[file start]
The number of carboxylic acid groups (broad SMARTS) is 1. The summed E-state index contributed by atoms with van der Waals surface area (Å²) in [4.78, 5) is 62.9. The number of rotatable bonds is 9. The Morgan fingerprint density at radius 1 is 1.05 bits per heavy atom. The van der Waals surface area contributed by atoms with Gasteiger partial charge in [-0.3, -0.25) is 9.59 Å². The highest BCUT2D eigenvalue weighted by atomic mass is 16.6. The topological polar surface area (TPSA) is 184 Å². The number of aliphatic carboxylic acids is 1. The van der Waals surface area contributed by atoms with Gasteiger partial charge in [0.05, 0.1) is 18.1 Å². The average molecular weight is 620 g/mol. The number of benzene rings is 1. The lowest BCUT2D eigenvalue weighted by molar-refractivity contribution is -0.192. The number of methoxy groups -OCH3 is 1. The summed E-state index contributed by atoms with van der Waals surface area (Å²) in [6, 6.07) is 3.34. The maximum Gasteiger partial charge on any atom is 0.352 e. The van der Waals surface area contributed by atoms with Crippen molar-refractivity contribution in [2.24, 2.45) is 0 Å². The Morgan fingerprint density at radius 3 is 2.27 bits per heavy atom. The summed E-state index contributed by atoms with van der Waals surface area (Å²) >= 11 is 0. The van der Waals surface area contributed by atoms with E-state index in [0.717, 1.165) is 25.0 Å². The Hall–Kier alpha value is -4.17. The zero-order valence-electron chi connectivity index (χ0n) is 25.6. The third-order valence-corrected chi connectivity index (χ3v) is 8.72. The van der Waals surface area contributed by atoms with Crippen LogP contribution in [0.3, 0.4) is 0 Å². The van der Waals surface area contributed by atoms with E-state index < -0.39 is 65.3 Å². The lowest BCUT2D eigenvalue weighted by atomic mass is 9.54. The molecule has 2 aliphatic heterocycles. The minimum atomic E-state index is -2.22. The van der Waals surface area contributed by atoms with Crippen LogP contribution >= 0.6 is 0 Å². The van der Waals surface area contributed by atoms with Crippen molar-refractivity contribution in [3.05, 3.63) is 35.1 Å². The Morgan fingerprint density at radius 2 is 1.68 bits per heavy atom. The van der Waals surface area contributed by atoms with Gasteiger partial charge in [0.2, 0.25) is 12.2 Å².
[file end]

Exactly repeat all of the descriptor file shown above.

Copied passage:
The number of carboxylic acid groups (broad SMARTS) is 1. The summed E-state index contributed by atoms with van der Waals surface area (Å²) in [4.78, 5) is 62.9. The number of rotatable bonds is 9. The Morgan fingerprint density at radius 1 is 1.05 bits per heavy atom. The van der Waals surface area contributed by atoms with Gasteiger partial charge in [-0.3, -0.25) is 9.59 Å². The highest BCUT2D eigenvalue weighted by atomic mass is 16.6. The topological polar surface area (TPSA) is 184 Å². The number of aliphatic carboxylic acids is 1. The van der Waals surface area contributed by atoms with Gasteiger partial charge in [0.05, 0.1) is 18.1 Å². The average molecular weight is 620 g/mol. The number of benzene rings is 1. The lowest BCUT2D eigenvalue weighted by molar-refractivity contribution is -0.192. The number of methoxy groups -OCH3 is 1. The summed E-state index contributed by atoms with van der Waals surface area (Å²) in [6, 6.07) is 3.34. The maximum Gasteiger partial charge on any atom is 0.352 e. The van der Waals surface area contributed by atoms with Crippen molar-refractivity contribution in [2.24, 2.45) is 0 Å². The Morgan fingerprint density at radius 3 is 2.27 bits per heavy atom. The summed E-state index contributed by atoms with van der Waals surface area (Å²) >= 11 is 0. The van der Waals surface area contributed by atoms with E-state index in [0.717, 1.165) is 25.0 Å². The Hall–Kier alpha value is -4.17. The zero-order valence-electron chi connectivity index (χ0n) is 25.6. The third-order valence-corrected chi connectivity index (χ3v) is 8.72. The van der Waals surface area contributed by atoms with Crippen LogP contribution in [0.3, 0.4) is 0 Å². The van der Waals surface area contributed by atoms with E-state index < -0.39 is 65.3 Å². The lowest BCUT2D eigenvalue weighted by atomic mass is 9.54. The molecule has 2 aliphatic heterocycles. The minimum atomic E-state index is -2.22. The van der Waals surface area contributed by atoms with Crippen LogP contribution >= 0.6 is 0 Å². The van der Waals surface area contributed by atoms with Crippen molar-refractivity contribution in [3.05, 3.63) is 35.1 Å². The Morgan fingerprint density at radius 2 is 1.68 bits per heavy atom. The van der Waals surface area contributed by atoms with Gasteiger partial charge in [0.2, 0.25) is 12.2 Å².